Class of 2019 accepted

The College of William and Mary accepted just under a third of its applicants for the class of 2019, with just 4,950 applicants, of a record 14,951 receiving emails offering them admission.

2015 marks the 11th consecutive year of record-breaking application numbers. The tally is up 3.1 percent from last year, when 14,500 applicants vied for a place in the class of 2018.

“We’re always so impressed that students we offer admission to not only have outstanding academic records, but we tend to find that they’re very interesting people,” Associate Provost for Enrollment and Dean of Admission Timothy Wolfe ’95 M.Ed. ’01 said. “Either [they] have done some very interesting things or accomplished a lot outside of the classroom.”

In terms of academics, 89 percent of this year’s applicants are expected to graduate in the top 10 percent of their classes.

Prospective students’ median SAT score was 1410 — based on the 1600-point scale combining critical reading and math scores. Last year’s median SAT score was 1420, while the previous year’s was 1410.

32 percent of admitted students are students of color, approximately the same percentage as last year. Seven percent are international students, down two percent from last year’s admissions cycle.

Come next fall, 1,520 new students are expected to enroll at the College.

Prior to receiving news of their admission, future members of the class of 2019 were subject to a rigorous vetting process, according to the admissions office.

According to Wolfe, every application is read by at least two readers. Many applications are also read by a third reader, or they go through a committee process where a group of admissions officers read over applications and make final decisions together.

Applicants are also permitted optional 30-minute interview sessions conducted by one of 12 senior interviewers.

“We have a lot of freedom to design our own questions,” senior interviewer Adam Enochs ’15 said. “Everyone has what they call ‘fun questions.’ My fun question was always ‘if you could design your ideal seminar, what would it be on?’ I’d narrow down to a very specific topic and really get to explore what people are academically interested in.”

The goal of the interviews is to evaluate prospective students on criteria such as how academically motivated or intellectually curious they are.

“Students expect [that] it’s going to be a super professional interview asking about grades, but we already have that information,” senior interviewer Megan Brew ’15 said. “There’s no need to ask about it, so we definitely ask more personality questions getting to know their passions.”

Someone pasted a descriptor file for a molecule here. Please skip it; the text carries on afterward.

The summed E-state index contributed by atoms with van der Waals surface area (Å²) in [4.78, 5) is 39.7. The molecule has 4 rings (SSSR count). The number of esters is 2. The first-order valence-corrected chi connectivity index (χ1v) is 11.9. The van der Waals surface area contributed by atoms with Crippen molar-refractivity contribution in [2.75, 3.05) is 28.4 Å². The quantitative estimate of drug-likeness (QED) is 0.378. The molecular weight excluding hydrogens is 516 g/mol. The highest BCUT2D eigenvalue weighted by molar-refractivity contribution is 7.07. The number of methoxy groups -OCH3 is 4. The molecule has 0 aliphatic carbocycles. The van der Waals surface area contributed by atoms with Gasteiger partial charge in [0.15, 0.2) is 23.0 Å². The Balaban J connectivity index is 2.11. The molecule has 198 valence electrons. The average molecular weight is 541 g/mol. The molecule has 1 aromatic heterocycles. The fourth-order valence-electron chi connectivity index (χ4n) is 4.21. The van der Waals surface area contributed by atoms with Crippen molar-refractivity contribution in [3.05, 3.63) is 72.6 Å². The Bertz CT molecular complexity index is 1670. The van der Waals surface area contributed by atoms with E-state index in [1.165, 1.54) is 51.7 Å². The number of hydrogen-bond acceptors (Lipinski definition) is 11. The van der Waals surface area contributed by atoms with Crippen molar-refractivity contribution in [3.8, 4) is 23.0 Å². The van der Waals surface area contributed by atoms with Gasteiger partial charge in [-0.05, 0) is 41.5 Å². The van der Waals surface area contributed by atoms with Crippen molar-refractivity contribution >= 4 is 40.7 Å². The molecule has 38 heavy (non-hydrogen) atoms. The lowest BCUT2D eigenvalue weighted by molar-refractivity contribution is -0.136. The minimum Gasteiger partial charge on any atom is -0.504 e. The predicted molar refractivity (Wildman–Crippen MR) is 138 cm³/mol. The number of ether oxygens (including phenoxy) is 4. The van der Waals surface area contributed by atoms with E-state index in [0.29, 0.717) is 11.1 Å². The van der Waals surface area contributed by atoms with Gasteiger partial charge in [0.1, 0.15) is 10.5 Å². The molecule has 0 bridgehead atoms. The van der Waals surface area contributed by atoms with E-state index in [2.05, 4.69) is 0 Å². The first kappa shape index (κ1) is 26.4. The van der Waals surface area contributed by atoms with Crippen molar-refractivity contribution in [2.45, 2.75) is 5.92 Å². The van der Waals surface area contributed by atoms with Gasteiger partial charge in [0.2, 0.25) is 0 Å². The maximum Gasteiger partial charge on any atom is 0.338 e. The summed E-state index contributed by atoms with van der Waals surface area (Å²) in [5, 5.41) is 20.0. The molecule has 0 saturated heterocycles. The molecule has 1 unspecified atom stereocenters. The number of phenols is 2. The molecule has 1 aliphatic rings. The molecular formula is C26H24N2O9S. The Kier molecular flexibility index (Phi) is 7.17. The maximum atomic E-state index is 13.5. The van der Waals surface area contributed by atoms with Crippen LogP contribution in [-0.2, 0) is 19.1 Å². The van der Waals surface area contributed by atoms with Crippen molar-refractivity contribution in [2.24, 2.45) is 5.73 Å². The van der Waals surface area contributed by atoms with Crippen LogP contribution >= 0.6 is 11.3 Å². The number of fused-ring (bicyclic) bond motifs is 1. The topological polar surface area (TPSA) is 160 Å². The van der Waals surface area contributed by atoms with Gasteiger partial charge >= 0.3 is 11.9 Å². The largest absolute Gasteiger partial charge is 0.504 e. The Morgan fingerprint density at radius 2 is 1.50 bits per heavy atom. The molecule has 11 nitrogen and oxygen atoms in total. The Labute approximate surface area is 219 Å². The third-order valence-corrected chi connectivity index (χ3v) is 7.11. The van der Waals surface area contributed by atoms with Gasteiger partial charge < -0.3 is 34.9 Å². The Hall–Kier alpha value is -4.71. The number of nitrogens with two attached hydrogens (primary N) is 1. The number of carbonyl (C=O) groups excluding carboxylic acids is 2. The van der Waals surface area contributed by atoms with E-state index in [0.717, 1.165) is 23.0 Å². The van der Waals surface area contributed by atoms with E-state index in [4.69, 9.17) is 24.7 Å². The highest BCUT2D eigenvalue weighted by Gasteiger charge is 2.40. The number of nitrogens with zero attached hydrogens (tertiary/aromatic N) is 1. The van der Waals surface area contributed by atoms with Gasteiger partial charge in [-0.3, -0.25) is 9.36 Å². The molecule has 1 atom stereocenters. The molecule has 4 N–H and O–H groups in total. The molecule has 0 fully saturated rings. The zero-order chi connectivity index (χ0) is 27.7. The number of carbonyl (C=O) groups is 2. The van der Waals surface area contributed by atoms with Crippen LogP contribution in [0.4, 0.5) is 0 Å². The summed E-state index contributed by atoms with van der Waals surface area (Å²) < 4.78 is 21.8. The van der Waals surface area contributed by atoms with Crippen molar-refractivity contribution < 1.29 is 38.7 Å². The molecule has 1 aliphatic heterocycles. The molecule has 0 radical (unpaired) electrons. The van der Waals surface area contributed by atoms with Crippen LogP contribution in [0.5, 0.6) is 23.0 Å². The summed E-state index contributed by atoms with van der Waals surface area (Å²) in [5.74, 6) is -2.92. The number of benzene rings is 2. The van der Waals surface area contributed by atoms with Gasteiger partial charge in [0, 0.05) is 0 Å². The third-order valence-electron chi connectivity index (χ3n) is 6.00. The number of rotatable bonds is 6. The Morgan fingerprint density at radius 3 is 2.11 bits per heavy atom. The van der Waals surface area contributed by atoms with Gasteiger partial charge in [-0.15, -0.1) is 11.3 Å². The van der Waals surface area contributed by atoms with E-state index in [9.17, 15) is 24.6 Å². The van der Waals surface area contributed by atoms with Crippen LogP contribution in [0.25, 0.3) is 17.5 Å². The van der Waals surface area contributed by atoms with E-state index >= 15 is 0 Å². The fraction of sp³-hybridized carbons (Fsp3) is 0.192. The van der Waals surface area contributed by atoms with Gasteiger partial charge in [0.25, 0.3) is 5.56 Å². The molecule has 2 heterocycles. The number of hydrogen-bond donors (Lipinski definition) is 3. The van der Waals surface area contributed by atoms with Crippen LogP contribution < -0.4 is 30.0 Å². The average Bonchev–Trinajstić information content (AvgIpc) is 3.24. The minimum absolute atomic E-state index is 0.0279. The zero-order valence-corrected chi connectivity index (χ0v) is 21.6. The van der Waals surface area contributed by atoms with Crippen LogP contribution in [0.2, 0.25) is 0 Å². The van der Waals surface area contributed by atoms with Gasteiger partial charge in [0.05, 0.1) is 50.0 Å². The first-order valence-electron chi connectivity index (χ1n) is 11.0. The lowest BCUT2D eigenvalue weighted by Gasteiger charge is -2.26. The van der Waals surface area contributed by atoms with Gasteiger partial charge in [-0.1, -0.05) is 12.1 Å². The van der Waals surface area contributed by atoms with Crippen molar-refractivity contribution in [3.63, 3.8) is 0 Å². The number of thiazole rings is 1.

Based on the pool of applicants she interviewed, Brew said that the class of 2019 seems to be a unique, self-aware class.

“Their creative answers were indicative that they knew themselves and knew their passions,” she said. “[That] self-awareness coming in will set them apart.”

The class of 2019’s next step is the College’s Day for Admitted Students, set for tomorrow, April 11, from 8:30 a.m. to 4:30 p.m.

More than 3,000 visitors are expected to attend sessions ranging from academic advising to intramural athletics and sustainability on campus.

Attendees will also have the chance to attend an activities fair showcasing dozens of organizations at the College.

“[Day for Admitted Students] really does a great job of capturing the incredible balance that we have here at the College,” Wolfe said, “of being able to see and learn about academic opportunities and experiences but also, right from the start, having the chance to see how [students] can jump right in and be active in the student community.”

Wolfe offered several words of advice for prospective students.

“Students need to know that they get out of their college experience what they put into it,” he said. “They should be willing to jump in and fully immerse themselves in all that college has to offer … I encourage them to meet, interact, and become friends with students who share very different interests and experiences. Also, be involved outside of class. Find a way to make a difference in the community, and find a way to be active in the College.”


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